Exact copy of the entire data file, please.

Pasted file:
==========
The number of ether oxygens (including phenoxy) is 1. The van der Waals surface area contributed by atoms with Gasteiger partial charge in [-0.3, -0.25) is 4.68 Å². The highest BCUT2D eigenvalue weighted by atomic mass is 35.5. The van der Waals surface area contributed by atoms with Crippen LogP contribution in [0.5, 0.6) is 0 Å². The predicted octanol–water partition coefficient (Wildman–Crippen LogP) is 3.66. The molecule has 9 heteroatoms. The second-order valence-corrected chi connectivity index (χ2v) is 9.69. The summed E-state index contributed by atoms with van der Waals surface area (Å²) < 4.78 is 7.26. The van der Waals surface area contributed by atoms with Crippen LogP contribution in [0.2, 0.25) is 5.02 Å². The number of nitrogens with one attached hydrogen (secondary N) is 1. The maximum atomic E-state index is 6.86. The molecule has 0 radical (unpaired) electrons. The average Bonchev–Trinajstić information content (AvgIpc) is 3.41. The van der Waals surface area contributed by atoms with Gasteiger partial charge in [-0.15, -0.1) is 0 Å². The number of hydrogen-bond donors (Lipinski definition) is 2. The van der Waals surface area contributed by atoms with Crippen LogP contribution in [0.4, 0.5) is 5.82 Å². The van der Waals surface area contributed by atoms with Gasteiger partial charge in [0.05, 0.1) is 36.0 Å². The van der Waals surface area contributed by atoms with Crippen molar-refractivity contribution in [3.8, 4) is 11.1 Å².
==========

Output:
The number of ether oxygens (including phenoxy) is 1. The van der Waals surface area contributed by atoms with Gasteiger partial charge in [-0.3, -0.25) is 4.68 Å². The highest BCUT2D eigenvalue weighted by atomic mass is 35.5. The van der Waals surface area contributed by atoms with Crippen LogP contribution in [0.5, 0.6) is 0 Å². The predicted octanol–water partition coefficient (Wildman–Crippen LogP) is 3.66. The molecule has 9 heteroatoms. The second-order valence-corrected chi connectivity index (χ2v) is 9.69. The summed E-state index contributed by atoms with van der Waals surface area (Å²) < 4.78 is 7.26. The van der Waals surface area contributed by atoms with Crippen LogP contribution in [0.2, 0.25) is 5.02 Å². The number of nitrogens with one attached hydrogen (secondary N) is 1. The maximum atomic E-state index is 6.86. The molecule has 0 radical (unpaired) electrons. The average Bonchev–Trinajstić information content (AvgIpc) is 3.41. The van der Waals surface area contributed by atoms with Gasteiger partial charge in [-0.15, -0.1) is 0 Å². The number of hydrogen-bond donors (Lipinski definition) is 2. The van der Waals surface area contributed by atoms with Crippen LogP contribution in [0.4, 0.5) is 5.82 Å². The van der Waals surface area contributed by atoms with Gasteiger partial charge in [0.05, 0.1) is 36.0 Å². The van der Waals surface area contributed by atoms with Crippen molar-refractivity contribution in [3.8, 4) is 11.1 Å².